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    It is not in my plans to hike at night, May have to from time to time since things don't always go as planned. I would most likely use it for the night time bathroom break and reading before bed. My motto has always been "I would rather have more than I need and not need it than need it and not have it. I may only use high lumens once or twice but if I buy the more powerful light, I have it whether or not I need it.
    You all give great advise and that is why I posted this and why I seem to spend my whole day reading the posts on this site. I have learned a lot and feel much better prepared thanks to all of you. I have returned gear because it was to heavy thanks to this site and every piece of gear I buy I do my best to buy the lightest I can regardless of price. I still however make choices from time to time that I know would get me bashed here by the Ultralight crowd. I respect the Ultralight method, But you really have to know what you are doing to carry a 5 or 10 pound total pack weight.
    I may get there some day but for now I purchased every thing that caught my eye and I will shake it down once winter breaks up here. We are getting hit pretty good today with snow in the Berlin/Gorham area. Once again though, I thank everyone for your help and opinions, And if I actually make it on my Thru-Hike of the A.T. next year it will be because of all of you!!! Much Respect!!!

  15. #35

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    Quote Originally Posted by J.L. View Post
    It is not in my plans to hike at night, May have to from time to time since things don't always go as planned. I would most likely use it for the night time bathroom break and reading before bed. My motto has always been "I would rather have more than I need and not need it than need it and not have it. I may only use high lumens once or twice but if I buy the more powerful light, I have it whether or not I need it.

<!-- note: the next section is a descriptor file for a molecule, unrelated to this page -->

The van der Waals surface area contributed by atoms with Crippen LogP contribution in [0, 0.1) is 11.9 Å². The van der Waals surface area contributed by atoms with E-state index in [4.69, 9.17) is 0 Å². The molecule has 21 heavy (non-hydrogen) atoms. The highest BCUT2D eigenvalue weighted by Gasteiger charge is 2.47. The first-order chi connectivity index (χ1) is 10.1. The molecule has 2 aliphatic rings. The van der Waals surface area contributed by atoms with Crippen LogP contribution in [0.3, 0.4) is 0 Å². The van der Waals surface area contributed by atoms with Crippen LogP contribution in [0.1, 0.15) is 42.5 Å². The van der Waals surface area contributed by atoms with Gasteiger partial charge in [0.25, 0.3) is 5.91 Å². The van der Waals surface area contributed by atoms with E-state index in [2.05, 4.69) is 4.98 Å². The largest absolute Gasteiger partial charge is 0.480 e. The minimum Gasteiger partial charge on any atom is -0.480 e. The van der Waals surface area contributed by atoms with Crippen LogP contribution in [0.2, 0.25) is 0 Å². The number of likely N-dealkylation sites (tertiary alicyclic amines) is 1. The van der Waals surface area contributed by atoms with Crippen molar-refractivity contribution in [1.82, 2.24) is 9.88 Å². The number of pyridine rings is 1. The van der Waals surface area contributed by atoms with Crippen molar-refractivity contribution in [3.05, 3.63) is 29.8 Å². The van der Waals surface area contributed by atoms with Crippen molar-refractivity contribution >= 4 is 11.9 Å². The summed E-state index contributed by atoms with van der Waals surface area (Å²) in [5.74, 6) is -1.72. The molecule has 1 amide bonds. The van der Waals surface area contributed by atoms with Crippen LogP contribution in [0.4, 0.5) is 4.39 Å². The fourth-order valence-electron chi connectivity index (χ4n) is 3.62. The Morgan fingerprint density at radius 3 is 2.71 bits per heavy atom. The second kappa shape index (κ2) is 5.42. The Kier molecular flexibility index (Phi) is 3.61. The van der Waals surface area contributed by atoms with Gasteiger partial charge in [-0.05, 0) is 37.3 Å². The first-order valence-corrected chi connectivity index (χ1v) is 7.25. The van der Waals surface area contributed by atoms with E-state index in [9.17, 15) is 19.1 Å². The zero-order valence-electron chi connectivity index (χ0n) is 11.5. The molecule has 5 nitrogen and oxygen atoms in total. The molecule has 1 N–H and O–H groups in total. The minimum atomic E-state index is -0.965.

You all give great advise and that is why I posted this and why I seem to spend my whole day reading the posts on this site. I have learned a lot and feel much better prepared thanks to all of you. I have returned gear because it was to heavy thanks to this site and every piece of gear I buy I do my best to buy the lightest I can regardless of price. I still however make choices from time to time that I know would get me bashed here by the Ultralight crowd. I respect the Ultralight method, But you really have to know what you are doing to carry a 5 or 10 pound total pack weight.
    I may get there some day but for now I purchased every thing that caught my eye and I will shake it down once winter breaks up here. We are getting hit pretty good today with snow in the Berlin/Gorham area. Once again though, I thank everyone for your help and opinions, And if I actually make it on my Thru-Hike of the A.T. next year it will be because of all of you!!! Much Respect!!!